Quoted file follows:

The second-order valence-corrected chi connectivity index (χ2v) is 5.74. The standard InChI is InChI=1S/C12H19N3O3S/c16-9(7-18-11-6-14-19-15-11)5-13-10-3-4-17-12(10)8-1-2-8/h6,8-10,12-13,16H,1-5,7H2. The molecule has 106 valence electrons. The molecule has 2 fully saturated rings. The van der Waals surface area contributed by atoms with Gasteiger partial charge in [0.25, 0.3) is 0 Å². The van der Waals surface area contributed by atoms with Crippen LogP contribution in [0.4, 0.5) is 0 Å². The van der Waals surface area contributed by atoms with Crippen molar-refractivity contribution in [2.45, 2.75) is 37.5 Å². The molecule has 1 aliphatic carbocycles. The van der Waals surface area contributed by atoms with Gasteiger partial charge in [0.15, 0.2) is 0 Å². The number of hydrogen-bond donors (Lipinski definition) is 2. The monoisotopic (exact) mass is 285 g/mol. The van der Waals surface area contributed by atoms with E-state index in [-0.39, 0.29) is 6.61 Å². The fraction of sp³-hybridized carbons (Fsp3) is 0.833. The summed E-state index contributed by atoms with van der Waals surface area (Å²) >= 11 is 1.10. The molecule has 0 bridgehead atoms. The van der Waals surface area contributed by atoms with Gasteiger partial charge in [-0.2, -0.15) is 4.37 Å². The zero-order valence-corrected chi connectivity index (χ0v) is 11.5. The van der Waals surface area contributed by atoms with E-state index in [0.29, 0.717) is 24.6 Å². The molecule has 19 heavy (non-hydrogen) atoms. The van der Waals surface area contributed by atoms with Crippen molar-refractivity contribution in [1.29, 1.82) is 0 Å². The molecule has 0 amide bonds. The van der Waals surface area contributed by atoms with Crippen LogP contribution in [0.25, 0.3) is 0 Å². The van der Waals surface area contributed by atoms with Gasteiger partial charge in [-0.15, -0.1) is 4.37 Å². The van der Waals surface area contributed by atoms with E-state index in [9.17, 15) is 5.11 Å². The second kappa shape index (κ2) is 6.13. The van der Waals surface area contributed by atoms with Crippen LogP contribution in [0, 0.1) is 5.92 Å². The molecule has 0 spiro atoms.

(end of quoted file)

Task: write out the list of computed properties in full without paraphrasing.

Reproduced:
The second-order valence-corrected chi connectivity index (χ2v) is 5.74. The standard InChI is InChI=1S/C12H19N3O3S/c16-9(7-18-11-6-14-19-15-11)5-13-10-3-4-17-12(10)8-1-2-8/h6,8-10,12-13,16H,1-5,7H2. The molecule has 106 valence electrons. The molecule has 2 fully saturated rings. The van der Waals surface area contributed by atoms with Gasteiger partial charge in [0.25, 0.3) is 0 Å². The van der Waals surface area contributed by atoms with Crippen LogP contribution in [0.4, 0.5) is 0 Å². The van der Waals surface area contributed by atoms with Crippen molar-refractivity contribution in [2.45, 2.75) is 37.5 Å². The molecule has 1 aliphatic carbocycles. The van der Waals surface area contributed by atoms with Gasteiger partial charge in [0.15, 0.2) is 0 Å². The number of hydrogen-bond donors (Lipinski definition) is 2. The monoisotopic (exact) mass is 285 g/mol. The van der Waals surface area contributed by atoms with E-state index in [-0.39, 0.29) is 6.61 Å². The fraction of sp³-hybridized carbons (Fsp3) is 0.833. The summed E-state index contributed by atoms with van der Waals surface area (Å²) >= 11 is 1.10. The molecule has 0 bridgehead atoms. The van der Waals surface area contributed by atoms with Gasteiger partial charge in [-0.2, -0.15) is 4.37 Å². The zero-order valence-corrected chi connectivity index (χ0v) is 11.5. The van der Waals surface area contributed by atoms with E-state index in [0.29, 0.717) is 24.6 Å². The molecule has 19 heavy (non-hydrogen) atoms. The van der Waals surface area contributed by atoms with Crippen molar-refractivity contribution in [1.29, 1.82) is 0 Å². The molecule has 0 amide bonds. The van der Waals surface area contributed by atoms with Crippen LogP contribution in [0.25, 0.3) is 0 Å². The van der Waals surface area contributed by atoms with Gasteiger partial charge in [-0.15, -0.1) is 4.37 Å². The van der Waals surface area contributed by atoms with E-state index in [9.17, 15) is 5.11 Å². The second kappa shape index (κ2) is 6.13. The van der Waals surface area contributed by atoms with Crippen LogP contribution in [0, 0.1) is 5.92 Å². The molecule has 0 spiro atoms.